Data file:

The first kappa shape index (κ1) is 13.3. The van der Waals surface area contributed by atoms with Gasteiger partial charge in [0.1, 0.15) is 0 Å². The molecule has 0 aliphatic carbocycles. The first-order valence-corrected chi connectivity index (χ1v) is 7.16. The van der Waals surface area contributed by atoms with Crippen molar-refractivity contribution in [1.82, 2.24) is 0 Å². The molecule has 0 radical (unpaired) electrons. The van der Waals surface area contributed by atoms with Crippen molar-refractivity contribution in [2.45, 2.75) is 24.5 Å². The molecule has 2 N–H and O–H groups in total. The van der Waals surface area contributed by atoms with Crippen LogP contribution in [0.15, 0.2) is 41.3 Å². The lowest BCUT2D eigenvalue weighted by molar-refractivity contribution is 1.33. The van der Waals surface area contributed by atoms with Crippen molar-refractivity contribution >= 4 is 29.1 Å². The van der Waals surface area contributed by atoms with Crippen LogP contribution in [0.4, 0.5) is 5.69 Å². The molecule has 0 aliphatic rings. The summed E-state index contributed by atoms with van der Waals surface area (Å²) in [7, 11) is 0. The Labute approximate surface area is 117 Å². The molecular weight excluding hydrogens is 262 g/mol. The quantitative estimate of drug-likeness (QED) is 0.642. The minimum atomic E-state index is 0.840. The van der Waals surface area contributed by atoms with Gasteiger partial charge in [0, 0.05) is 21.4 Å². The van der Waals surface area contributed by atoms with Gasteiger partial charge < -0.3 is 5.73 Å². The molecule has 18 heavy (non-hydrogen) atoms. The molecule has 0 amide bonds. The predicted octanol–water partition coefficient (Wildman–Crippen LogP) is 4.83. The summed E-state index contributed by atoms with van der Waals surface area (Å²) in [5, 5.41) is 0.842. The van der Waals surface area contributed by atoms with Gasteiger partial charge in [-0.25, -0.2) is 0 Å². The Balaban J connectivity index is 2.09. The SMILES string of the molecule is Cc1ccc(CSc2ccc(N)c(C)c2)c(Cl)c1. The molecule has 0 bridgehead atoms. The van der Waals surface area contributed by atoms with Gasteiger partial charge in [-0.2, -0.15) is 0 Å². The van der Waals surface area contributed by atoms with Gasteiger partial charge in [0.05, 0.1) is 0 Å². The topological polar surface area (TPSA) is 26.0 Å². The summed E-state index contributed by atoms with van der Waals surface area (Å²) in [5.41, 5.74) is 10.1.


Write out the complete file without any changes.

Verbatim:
The first kappa shape index (κ1) is 13.3. The van der Waals surface area contributed by atoms with Gasteiger partial charge in [0.1, 0.15) is 0 Å². The molecule has 0 aliphatic carbocycles. The first-order valence-corrected chi connectivity index (χ1v) is 7.16. The van der Waals surface area contributed by atoms with Crippen molar-refractivity contribution in [1.82, 2.24) is 0 Å². The molecule has 0 radical (unpaired) electrons. The van der Waals surface area contributed by atoms with Crippen molar-refractivity contribution in [2.45, 2.75) is 24.5 Å². The molecule has 2 N–H and O–H groups in total. The van der Waals surface area contributed by atoms with Crippen LogP contribution in [0.15, 0.2) is 41.3 Å². The lowest BCUT2D eigenvalue weighted by molar-refractivity contribution is 1.33. The van der Waals surface area contributed by atoms with Crippen molar-refractivity contribution >= 4 is 29.1 Å². The van der Waals surface area contributed by atoms with Crippen LogP contribution in [0.4, 0.5) is 5.69 Å². The molecule has 0 aliphatic rings. The summed E-state index contributed by atoms with van der Waals surface area (Å²) in [7, 11) is 0. The Labute approximate surface area is 117 Å². The molecular weight excluding hydrogens is 262 g/mol. The quantitative estimate of drug-likeness (QED) is 0.642. The minimum atomic E-state index is 0.840. The van der Waals surface area contributed by atoms with Gasteiger partial charge in [0, 0.05) is 21.4 Å². The van der Waals surface area contributed by atoms with Gasteiger partial charge < -0.3 is 5.73 Å². The molecule has 18 heavy (non-hydrogen) atoms. The molecule has 0 amide bonds. The predicted octanol–water partition coefficient (Wildman–Crippen LogP) is 4.83. The summed E-state index contributed by atoms with van der Waals surface area (Å²) in [5, 5.41) is 0.842. The van der Waals surface area contributed by atoms with Gasteiger partial charge in [-0.25, -0.2) is 0 Å². The Balaban J connectivity index is 2.09. The SMILES string of the molecule is Cc1ccc(CSc2ccc(N)c(C)c2)c(Cl)c1. The molecule has 0 bridgehead atoms. The van der Waals surface area contributed by atoms with Gasteiger partial charge in [-0.2, -0.15) is 0 Å². The van der Waals surface area contributed by atoms with Gasteiger partial charge in [0.05, 0.1) is 0 Å². The topological polar surface area (TPSA) is 26.0 Å². The summed E-state index contributed by atoms with van der Waals surface area (Å²) in [5.41, 5.74) is 10.1.